Home-Based Long-Term Care in Washington State

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  • Deep health cuts pose a threat to the health of vulnerable seniors
  • “An aging population and chronic illnesses are costly challenges to the American health” (Kinner & Pellegrini, 2009, p. 1781)
  • In-home care less costly than institutionalization (nursing homes)
  • Cuts will impede support services for people with long-term care (LTC) needs:
  • Dressing
  • Feeding
  • Bathing
  • Reform will have significant cost savings for the state
  • Seniors will receive cost-effective care in their homes/communities
  • Less emergency visits
  • Less hospitalization/institutionalization

The proposed public health budget cuts will affect the well-being of the people, especially the elderly. Long-term care (LTC) is one of the services that will be affected by the cuts. Since 2009, Washington has had accumulative budget cuts amounting to $3 billion. The cuts have left many seniors in a distressing state, as they now receive less home-based care. This has forced some seniors to go for other coverage plans.

The Proposed Cuts

  • Tightening of eligibility requirements for LTC services
  • Spending will be reduced by $8.3 million
  • 1600 seniors will be affected
  • Adult Day Health Program
  • The budget will be cut by $4.5 million
  • Affects rehabilitative services for the disabled elderly
  • Home care agencies
  • Cuts will amount to $8.8 million
  • Over 12,000 seniors will be affected
  • Reduced funding to Local Agencies on Aging
  • Reduced by $1.6 million
  • Ombudsman office grants reduced by $327,000

The proposed cuts will affect a range of long-term care services. The new eligibility guidelines will render many seniors ineligible for the home-based long-term. It will also affect seniors receiving assisted care in Adult Family Homes. The Adult Day Health Program offers rehabilitative services to disabled seniors. If the program is discontinued, families will be forced to take care of their aging relatives. Home care agencies provide home-based care that is less costly compared to nursing home services.

Costs/Benefits of LTC Service

Long-term care (LTC) in Washington has been quite successful largely because of the state’s focus on home-based care. Home-based care is cost-effective and popular among seniors. Washington State, through the Adult Day Health program, supports care delivery by family members. The benefits of this service include cost-effectiveness (rated 32nd in the per capita budget), the reduced caseload in elderly homes, significant cost savings, and improved care coordination. Compared to the other alternatives, i.e., nursing homes and emergency room visits, home-based LTC is less costly and has many long-term benefits.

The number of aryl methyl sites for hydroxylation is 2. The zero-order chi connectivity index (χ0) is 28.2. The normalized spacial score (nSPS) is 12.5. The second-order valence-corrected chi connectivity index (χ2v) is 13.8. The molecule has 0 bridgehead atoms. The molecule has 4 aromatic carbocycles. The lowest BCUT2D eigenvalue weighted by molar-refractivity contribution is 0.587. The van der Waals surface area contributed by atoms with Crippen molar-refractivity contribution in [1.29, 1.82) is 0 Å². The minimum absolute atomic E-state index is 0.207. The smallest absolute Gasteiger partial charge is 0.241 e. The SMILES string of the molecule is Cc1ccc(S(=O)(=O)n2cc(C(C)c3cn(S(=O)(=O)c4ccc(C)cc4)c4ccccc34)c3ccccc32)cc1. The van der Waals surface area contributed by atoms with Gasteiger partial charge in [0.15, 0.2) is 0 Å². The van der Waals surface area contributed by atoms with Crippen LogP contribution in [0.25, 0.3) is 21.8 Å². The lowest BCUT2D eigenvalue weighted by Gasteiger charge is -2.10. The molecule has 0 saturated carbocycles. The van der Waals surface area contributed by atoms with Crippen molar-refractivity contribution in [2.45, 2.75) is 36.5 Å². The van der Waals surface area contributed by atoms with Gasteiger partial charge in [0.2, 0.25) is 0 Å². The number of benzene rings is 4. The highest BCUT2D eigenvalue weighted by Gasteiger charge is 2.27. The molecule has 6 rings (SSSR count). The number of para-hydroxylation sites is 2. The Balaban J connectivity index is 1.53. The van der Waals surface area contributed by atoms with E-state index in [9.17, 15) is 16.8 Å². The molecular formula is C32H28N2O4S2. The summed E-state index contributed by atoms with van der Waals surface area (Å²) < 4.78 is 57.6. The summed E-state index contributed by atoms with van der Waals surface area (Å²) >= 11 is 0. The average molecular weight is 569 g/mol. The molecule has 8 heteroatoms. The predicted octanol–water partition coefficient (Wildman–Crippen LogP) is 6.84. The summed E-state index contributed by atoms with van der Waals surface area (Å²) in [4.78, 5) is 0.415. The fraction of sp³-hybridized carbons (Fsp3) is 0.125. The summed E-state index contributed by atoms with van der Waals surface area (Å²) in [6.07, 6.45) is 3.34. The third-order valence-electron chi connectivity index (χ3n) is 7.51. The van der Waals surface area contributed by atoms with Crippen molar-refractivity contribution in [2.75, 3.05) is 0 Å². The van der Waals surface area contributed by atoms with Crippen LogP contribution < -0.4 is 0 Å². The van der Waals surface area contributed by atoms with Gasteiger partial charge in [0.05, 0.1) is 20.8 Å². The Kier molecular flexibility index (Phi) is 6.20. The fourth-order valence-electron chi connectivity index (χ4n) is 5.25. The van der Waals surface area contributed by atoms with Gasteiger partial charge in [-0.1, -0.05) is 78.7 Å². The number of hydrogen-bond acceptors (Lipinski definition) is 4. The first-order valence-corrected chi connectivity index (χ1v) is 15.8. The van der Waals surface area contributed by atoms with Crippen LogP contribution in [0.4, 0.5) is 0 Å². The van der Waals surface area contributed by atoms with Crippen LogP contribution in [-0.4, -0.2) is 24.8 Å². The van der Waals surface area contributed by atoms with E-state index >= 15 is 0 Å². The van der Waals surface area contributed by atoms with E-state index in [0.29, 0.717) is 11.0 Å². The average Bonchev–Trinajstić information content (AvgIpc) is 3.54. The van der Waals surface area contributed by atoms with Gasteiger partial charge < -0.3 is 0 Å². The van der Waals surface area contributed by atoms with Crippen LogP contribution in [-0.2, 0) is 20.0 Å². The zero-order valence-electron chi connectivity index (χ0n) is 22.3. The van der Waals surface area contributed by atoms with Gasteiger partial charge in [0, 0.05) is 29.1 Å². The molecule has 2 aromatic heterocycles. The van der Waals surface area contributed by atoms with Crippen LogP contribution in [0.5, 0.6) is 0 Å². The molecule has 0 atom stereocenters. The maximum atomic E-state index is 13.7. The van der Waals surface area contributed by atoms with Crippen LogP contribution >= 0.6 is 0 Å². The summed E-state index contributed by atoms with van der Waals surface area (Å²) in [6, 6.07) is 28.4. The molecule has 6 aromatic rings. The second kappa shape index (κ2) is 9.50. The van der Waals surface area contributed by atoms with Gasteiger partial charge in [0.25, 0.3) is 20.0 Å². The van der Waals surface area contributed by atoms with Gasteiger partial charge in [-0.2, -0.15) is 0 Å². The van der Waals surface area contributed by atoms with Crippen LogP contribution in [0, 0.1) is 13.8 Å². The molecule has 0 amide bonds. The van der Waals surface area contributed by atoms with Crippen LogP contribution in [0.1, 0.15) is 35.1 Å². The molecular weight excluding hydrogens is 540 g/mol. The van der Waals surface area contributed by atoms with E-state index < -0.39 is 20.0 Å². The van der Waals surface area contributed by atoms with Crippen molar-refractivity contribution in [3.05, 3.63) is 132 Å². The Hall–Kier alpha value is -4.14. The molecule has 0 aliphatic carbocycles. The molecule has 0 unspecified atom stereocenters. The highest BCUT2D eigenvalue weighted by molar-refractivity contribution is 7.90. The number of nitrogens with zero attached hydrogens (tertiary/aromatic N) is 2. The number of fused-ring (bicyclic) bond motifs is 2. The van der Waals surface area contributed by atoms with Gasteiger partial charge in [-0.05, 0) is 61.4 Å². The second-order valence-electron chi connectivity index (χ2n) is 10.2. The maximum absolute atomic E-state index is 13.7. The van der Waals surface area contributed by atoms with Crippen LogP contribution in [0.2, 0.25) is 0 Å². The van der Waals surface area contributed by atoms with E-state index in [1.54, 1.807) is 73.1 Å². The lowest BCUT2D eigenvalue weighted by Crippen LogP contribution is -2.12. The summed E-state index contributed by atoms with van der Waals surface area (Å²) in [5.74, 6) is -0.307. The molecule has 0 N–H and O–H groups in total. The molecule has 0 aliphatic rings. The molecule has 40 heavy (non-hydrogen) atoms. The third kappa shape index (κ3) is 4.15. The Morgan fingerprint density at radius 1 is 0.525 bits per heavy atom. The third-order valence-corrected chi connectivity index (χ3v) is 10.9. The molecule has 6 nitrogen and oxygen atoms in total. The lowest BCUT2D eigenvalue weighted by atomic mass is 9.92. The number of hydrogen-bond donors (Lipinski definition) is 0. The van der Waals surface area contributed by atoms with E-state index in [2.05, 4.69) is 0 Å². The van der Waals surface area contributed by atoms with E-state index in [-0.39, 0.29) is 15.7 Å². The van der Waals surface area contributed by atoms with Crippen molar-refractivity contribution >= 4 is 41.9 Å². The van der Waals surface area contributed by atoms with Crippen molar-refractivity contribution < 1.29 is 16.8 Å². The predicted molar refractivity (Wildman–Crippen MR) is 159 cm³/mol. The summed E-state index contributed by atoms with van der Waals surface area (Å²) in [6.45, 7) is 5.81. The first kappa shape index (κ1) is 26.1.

Cost-effectiveness: Home-based Care Vs. Other Options

On average, a client in a nursing home pays $138 daily, which is relatively higher than the cost of home-based care ($53). On the other hand, emergency care, which serves seniors with complicated illnesses, is even more expensive ($300). Thus, it is evident that home care is more cost-effective compared to the other options. Washington’s focus on LTC offered within community settings generated 45% in cost savings in 2007 compared to 82% in 1993. Thus, budget cuts on home-based care will reverse this trend.

Benefits: Extended coverage

The 2007 recession coupled with a slow economic recovery and a high unemployment rate has left many people (particularly seniors) with no insurance cover. Home care is the best alternative for low-income seniors, who are ineligible for Medicaid coverage and cannot afford nursing home services or emergency care. Thus, LTC care offered within home settings meets the needs of the people who need it and prevents them from seeking the costly services of nursing homes or emergency care.

Coverage for the Uninsured

The available insurance plans are not affordable leaving many people without insurance cover. In Washington State, the number of the uninsured stood at 880,191 in 2010 up from 711,257 in 2006. This population includes low-income adults, seniors, and the disabled, who lack home care, as they cannot afford LTC services.

Reduced Strain on Hospitals

Hospitals located within community settings provide preventive care to low-income individuals and the uninsured. Because of economic challenges, people prefer CHCs to nursing homes and specialist clinics. They offer quality care to patients within their homes or community settings. Thus, they reduce the strain on Washington’s health care system, as care is delivered in people’s homes.